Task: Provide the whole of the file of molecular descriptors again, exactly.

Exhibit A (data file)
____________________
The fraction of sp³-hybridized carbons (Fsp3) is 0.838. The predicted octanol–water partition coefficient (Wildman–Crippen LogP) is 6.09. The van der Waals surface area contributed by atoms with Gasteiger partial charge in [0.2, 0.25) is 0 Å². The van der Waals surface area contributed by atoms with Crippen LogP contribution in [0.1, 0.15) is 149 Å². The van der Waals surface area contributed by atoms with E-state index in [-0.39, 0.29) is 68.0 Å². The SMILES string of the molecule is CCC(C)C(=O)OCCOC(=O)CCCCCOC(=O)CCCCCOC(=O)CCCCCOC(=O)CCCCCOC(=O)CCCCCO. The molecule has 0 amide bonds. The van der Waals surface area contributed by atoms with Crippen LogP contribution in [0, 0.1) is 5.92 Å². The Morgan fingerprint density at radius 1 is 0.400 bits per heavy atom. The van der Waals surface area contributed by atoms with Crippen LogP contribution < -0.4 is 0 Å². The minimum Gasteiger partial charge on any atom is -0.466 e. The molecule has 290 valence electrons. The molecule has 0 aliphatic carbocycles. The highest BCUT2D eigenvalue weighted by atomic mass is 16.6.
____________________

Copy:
The fraction of sp³-hybridized carbons (Fsp3) is 0.838. The predicted octanol–water partition coefficient (Wildman–Crippen LogP) is 6.09. The van der Waals surface area contributed by atoms with Gasteiger partial charge in [0.2, 0.25) is 0 Å². The van der Waals surface area contributed by atoms with Crippen LogP contribution in [0.1, 0.15) is 149 Å². The van der Waals surface area contributed by atoms with E-state index in [-0.39, 0.29) is 68.0 Å². The SMILES string of the molecule is CCC(C)C(=O)OCCOC(=O)CCCCCOC(=O)CCCCCOC(=O)CCCCCOC(=O)CCCCCOC(=O)CCCCCO. The molecule has 0 amide bonds. The van der Waals surface area contributed by atoms with Crippen LogP contribution in [0, 0.1) is 5.92 Å². The Morgan fingerprint density at radius 1 is 0.400 bits per heavy atom. The van der Waals surface area contributed by atoms with Crippen LogP contribution < -0.4 is 0 Å². The minimum Gasteiger partial charge on any atom is -0.466 e. The molecule has 290 valence electrons. The molecule has 0 aliphatic carbocycles. The highest BCUT2D eigenvalue weighted by atomic mass is 16.6.